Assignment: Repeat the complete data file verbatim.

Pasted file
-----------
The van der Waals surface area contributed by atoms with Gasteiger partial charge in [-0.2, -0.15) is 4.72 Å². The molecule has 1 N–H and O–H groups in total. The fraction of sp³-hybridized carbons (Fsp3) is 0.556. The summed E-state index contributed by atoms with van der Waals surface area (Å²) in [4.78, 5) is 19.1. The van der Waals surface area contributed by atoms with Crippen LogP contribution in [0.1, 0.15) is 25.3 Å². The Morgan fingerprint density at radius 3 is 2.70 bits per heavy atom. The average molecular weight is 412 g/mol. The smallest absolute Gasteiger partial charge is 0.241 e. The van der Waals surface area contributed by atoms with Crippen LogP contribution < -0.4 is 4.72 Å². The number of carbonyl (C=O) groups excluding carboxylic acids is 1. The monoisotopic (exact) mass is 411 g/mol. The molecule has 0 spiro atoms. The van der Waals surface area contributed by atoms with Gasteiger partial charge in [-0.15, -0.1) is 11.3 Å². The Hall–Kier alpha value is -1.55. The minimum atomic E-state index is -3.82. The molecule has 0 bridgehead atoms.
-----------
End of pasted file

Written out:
The van der Waals surface area contributed by atoms with Gasteiger partial charge in [-0.2, -0.15) is 4.72 Å². The molecule has 1 N–H and O–H groups in total. The fraction of sp³-hybridized carbons (Fsp3) is 0.556. The summed E-state index contributed by atoms with van der Waals surface area (Å²) in [4.78, 5) is 19.1. The van der Waals surface area contributed by atoms with Crippen LogP contribution in [0.1, 0.15) is 25.3 Å². The Morgan fingerprint density at radius 3 is 2.70 bits per heavy atom. The average molecular weight is 412 g/mol. The smallest absolute Gasteiger partial charge is 0.241 e. The van der Waals surface area contributed by atoms with Crippen LogP contribution < -0.4 is 4.72 Å². The number of carbonyl (C=O) groups excluding carboxylic acids is 1. The monoisotopic (exact) mass is 411 g/mol. The molecule has 0 spiro atoms. The van der Waals surface area contributed by atoms with Gasteiger partial charge in [-0.15, -0.1) is 11.3 Å². The Hall–Kier alpha value is -1.55. The minimum atomic E-state index is -3.82. The molecule has 0 bridgehead atoms.